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How a reloading Oklahoma State can join the Big 12 title race again in 2018

Mike Gundy’s Cowboys were perhaps disappointed with 10 wins last year. Winning 10 in 2018 would be damn impressive.

NCAA Football: Oklahoma State at West Virginia Ben Queen-USA TODAY Sports

Bill C’s annual preview series of every FBS team in college football continues. Catch up here!

Oklahoma State began 2017 ranked 10th in the AP poll — just its third preseason top-10 start ever — and then peaked at sixth and finished 14th. Mike Gundy’s Cowboys beat a pre-collapse West Virginia in Morgantown, held a top-25 Virginia Tech at arm’s reach, and survived upset bids at Pitt, Texas Tech, Texas, and a ranked Iowa State.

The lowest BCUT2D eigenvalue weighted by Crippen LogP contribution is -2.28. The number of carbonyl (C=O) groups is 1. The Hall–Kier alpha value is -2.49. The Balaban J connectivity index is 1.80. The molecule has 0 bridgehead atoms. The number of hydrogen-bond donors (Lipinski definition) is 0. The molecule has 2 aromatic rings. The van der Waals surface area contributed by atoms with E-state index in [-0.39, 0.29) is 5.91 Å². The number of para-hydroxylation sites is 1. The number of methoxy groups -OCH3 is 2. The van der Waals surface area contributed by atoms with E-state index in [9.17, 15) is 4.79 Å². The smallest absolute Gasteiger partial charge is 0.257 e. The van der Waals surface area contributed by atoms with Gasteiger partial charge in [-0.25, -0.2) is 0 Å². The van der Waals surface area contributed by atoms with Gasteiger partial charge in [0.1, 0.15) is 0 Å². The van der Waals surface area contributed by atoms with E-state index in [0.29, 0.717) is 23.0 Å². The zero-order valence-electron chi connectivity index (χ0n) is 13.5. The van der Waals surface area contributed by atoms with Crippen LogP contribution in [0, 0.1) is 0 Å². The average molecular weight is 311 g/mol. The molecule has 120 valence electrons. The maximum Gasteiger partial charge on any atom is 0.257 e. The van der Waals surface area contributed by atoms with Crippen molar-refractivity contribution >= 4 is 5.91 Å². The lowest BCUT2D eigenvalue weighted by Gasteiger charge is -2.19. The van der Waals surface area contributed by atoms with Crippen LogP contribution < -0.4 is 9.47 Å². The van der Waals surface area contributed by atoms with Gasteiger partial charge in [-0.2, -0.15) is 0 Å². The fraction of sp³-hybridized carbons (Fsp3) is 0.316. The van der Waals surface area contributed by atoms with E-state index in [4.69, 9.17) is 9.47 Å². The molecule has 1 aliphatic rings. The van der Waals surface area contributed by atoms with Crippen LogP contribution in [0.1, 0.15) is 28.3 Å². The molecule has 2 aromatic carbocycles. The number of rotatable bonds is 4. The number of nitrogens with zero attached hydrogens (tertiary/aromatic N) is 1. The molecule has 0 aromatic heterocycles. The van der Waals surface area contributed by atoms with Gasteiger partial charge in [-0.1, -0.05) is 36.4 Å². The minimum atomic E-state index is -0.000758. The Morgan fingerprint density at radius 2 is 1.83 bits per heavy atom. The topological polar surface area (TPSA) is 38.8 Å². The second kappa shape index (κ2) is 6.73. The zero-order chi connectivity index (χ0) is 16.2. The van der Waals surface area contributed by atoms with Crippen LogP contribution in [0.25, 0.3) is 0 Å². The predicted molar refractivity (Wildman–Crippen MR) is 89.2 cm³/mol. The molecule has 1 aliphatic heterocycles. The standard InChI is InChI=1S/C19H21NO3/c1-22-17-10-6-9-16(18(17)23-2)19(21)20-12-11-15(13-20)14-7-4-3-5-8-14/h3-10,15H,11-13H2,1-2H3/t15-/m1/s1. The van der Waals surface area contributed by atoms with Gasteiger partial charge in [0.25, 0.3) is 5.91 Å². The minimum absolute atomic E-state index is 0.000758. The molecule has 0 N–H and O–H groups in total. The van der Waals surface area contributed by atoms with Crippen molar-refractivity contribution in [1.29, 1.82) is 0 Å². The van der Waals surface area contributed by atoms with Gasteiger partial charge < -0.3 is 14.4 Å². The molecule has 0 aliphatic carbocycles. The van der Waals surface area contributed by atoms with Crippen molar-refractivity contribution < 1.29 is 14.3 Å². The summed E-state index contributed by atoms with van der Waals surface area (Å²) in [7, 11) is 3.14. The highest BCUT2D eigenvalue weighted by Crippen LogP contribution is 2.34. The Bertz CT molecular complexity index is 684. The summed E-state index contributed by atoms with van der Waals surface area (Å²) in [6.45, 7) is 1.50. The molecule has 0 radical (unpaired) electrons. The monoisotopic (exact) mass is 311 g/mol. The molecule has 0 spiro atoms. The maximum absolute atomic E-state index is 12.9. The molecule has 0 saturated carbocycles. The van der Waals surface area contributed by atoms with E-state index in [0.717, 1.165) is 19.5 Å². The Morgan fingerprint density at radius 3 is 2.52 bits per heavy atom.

They also suffered a couple of offensive line injuries right before the TCU game, then got their offensive line blown up by the Horned Frogs in a 13-point loss. They faltered with chances to take the lead late against both Oklahoma and Kansas State.

Their turnover margin was minus-5 in three losses and plus-8 in 10 wins. They suffered glitches against good and/or well-coached teams and had to settle for a top-15 finish.

There is minimal horror in this. Still, it was a missed opportunity. Quarterback Mason Rudolph and receiver James Washington had returned for their senior seasons to do something greater than win the Camping World Bowl. But those brief glitches, and a defense that couldn’t create enough glitches of its own, did them in. They were two finished drives from a Big 12 title game appearance and potential CFP berth.

Without Rudolph, Washington, receiver Marcell Ateman, two all-conference offensive linemen (Zach Crabtree and Brad Lundblade), and since-fired defensive coordinator Glenn Spencer, an era ends in Stillwater.

Gundy’s Pokes absorb losses and get better. Before 2010, Gundy’s sixth season, OSU had finished in the AP top 15 just five times ever. In this decade alone, the Pokes have done it four times.